Even Texas, my wisely chosen home state, has recently signed a $295 million contract with the MTX Group which soon plans to staff up with 4,000 Texas employees, including case investigators, epidemiologists and contact tracers.

Many Texas lawmakers were both surprised and dismayed by our popular Gov. Greg Abbott's swift approval of the appropriation.  Sen. Paul Bettencourt, R-Houston, a member of the powerful Senate Finance Committee that writes and oversees the state budget, questions that use of federal dollars. He remarked, "There was no heads-up … $300 million is a big contract by any definition and the fact that it comes through during an emergency period of time may allow it not to have any legislative reviews, but there's going to be a lot of questions about it. This is a concept that has opposition to it." 

The bar of entry to qualify for a contact tracing job is low, requiring only that the applicant pass a six-hour-long online training course offered by an authorized organization such as Johns Hopkins.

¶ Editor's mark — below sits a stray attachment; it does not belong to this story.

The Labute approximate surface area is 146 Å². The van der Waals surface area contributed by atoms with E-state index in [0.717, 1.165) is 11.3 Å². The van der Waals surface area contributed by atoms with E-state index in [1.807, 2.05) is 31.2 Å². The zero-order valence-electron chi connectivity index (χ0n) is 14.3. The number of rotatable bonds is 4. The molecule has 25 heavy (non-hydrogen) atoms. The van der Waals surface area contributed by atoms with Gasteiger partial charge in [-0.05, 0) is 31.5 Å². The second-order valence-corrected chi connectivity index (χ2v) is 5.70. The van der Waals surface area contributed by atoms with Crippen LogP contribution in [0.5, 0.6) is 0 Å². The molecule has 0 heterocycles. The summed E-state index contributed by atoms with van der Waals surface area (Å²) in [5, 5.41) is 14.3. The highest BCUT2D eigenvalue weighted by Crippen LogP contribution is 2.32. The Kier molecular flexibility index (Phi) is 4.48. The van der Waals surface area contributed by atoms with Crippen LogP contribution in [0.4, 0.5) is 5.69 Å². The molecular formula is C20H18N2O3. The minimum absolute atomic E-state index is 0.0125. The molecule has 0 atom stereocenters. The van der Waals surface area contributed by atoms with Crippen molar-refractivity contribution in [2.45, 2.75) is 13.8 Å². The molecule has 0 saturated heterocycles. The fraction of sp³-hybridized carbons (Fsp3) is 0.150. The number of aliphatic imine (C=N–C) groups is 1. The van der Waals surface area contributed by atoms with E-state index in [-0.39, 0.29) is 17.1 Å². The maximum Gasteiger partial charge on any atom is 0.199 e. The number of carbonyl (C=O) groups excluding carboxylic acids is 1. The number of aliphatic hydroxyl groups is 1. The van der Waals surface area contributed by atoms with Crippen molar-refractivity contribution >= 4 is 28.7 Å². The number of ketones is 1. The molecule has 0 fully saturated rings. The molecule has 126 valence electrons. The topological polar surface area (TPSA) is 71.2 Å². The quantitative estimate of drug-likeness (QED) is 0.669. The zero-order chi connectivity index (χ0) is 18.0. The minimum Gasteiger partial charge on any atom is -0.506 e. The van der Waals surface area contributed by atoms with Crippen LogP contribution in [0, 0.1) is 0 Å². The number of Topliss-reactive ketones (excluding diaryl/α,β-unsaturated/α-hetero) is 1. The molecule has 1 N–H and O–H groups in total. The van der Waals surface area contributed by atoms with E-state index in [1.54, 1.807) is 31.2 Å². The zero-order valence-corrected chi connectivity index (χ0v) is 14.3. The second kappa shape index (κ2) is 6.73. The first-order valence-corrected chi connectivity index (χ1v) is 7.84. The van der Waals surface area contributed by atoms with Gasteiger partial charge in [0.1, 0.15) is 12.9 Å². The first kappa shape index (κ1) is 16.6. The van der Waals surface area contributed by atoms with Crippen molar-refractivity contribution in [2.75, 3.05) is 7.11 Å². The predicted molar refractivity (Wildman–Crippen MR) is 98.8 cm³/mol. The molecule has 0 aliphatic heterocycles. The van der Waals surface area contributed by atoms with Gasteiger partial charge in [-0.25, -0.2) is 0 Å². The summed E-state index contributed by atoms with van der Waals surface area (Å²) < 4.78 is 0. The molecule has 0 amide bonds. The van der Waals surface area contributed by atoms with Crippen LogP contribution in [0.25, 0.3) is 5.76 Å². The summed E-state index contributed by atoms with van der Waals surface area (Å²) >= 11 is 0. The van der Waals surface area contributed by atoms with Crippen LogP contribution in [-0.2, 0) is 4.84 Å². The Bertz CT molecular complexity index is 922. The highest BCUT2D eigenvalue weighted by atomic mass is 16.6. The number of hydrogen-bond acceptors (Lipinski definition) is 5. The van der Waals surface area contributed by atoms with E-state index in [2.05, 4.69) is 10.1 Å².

And ,as a Johns Hopkins training video says: "[E]ach person can make their decisions. This is true unless decisions they make or the things they do can harm someone else. And we all know that this is true. And in the case of contact tracing, it means that people can make their own decisions. But if they're not isolating themselves or not quarantining themselves, that could harm someone else. It does put other people at risk so they do have some limits on their autonomy, or their ability to make their own decisions within the context of contact training."

In other words, in the event that someone is deemed incapable of "voluntarily" making their own decisions, someone that has taken their brief online course must make that decision for them.

Now if this doesn't worry you, let's add contact tracing cellphone app technology to the murky, messy, privacy and control-surrendering mix.

The way this works is that using the embedded geolocation and Bluetooth systems, each cellphone emits unique pings or identifiers. When pings detect each other, they use Bluetooth signal strength to estimate whether the phones' users came close enough, for long enough, to potentially pass on the virus. Later, if either person becomes infected, the app uses the geolocation data (stored on the phone or an external server) to trace everywhere that person went prior to the onset of symptoms. The system then alerts everyone who pinged within range of an infected person during the contagious period that they have been potentially exposed.